Cotton’s Office Confirms Cease And Desists ‘Under Extreme Circumstances’

Pool/Getty Images North America

Cameron Joseph contributed reporting.

After a local outlet reported that Sen. Tom Cotton’s (R-AR) office sent cease and desist letters to constituents, demanding that they stop any communications with the senator’s office, Cotton’s office explained that it does send such letters. His office said they are sent rarely and only “under extreme circumstances,” but it’s unclear how often they are used.

“Senator Cotton is always happy to hear from Arkansans and encourages everyone to contact his offices to express their thoughts, concerns, and opinions. In order to maintain a safe work environment, if an employee of Senator Cotton receives repeated communications that are harassing and vulgar, or any communication that contains a threat, our policy is to notify the U.S. Capitol Police’s Threat Assessment Section and, in accordance with their guidance, send a cease and desist letter to the individual making the harassing or threatening communication. These letters are rare and only used under extreme circumstances,” Caroline Rabbitt Tabler, Cotton’s communications director, told TPM in an email when asked about the reports.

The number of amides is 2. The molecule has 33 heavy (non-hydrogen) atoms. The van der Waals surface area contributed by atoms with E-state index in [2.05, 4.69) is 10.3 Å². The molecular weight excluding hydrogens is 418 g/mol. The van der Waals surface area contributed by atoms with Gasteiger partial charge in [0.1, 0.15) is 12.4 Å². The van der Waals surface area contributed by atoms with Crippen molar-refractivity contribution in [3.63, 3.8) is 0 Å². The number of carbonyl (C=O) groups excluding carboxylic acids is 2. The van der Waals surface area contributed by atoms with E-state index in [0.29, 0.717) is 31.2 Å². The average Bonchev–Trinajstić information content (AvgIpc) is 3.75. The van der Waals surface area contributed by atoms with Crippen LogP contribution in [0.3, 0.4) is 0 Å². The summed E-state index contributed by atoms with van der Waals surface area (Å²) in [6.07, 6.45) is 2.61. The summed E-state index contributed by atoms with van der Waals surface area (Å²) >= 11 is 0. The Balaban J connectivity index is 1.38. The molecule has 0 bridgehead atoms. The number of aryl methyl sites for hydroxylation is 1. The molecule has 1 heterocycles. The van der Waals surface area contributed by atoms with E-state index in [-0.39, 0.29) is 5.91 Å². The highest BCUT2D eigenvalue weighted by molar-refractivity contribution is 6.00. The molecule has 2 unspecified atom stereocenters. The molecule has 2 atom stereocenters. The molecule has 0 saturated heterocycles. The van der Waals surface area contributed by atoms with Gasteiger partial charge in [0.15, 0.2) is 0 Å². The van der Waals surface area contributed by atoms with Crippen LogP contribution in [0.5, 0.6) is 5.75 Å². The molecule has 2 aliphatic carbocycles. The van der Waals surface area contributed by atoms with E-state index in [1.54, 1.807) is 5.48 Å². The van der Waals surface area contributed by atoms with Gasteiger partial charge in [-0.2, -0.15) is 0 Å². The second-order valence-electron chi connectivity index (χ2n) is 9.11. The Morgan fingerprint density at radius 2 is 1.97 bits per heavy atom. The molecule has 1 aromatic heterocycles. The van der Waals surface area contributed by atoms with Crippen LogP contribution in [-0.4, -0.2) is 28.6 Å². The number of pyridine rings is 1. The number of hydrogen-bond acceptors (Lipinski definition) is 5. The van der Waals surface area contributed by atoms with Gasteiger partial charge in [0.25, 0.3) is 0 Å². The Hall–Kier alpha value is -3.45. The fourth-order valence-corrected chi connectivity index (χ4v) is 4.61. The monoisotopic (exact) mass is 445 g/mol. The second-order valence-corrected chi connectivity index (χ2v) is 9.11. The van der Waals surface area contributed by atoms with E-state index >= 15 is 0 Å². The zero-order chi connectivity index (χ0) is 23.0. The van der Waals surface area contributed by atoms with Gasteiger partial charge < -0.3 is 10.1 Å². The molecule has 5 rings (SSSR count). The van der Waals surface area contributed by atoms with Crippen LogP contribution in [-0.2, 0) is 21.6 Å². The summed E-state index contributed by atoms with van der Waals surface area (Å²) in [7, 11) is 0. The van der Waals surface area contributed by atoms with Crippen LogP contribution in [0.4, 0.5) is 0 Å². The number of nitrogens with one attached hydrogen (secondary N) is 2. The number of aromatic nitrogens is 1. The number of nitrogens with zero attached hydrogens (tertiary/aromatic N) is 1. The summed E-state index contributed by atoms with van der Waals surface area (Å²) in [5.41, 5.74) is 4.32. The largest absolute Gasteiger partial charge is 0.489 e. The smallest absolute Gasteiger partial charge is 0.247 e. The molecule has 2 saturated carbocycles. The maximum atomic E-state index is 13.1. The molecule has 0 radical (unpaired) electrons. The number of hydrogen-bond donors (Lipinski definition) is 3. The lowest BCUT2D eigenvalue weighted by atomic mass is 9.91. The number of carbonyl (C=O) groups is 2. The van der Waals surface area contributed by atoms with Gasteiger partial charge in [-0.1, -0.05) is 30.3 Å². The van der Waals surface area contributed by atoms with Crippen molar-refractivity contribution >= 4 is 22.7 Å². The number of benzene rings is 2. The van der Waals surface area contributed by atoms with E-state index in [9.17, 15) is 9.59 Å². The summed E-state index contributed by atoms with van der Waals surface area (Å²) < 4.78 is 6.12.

Tabler did not respond to TPM’s inquiry as to how recently such letters have been sent.

Cotton twice said “no comment” as he entered a Senate elevator when TPM asked him about the letters.

A staffer for Cotton, John Noonan, on Thursday afternoon sent several tweets defending the decision to send the letter. Noonan said that Cotton’s office only sent the cease and desist letter to one constituent, and that the constituent called an intern a “c***.”

Activists with Ozark Indivisible published a tweet Wednesday night revealing what appeared to be a cease and desist letter from Cotton’s office. The exact recipient of the letter and the circumstances leading up to the letter are unclear.

The Arkansas Times also reported that Cotton’s office sent the letters to several people, citing a contributor to the Arkansas Times, Bill Fleming. One person who received the letter said that it came after “calling and expressing my grave concerns over his actions and support of this administration’s agenda concerning a wide variety of subjects.”

 

Comments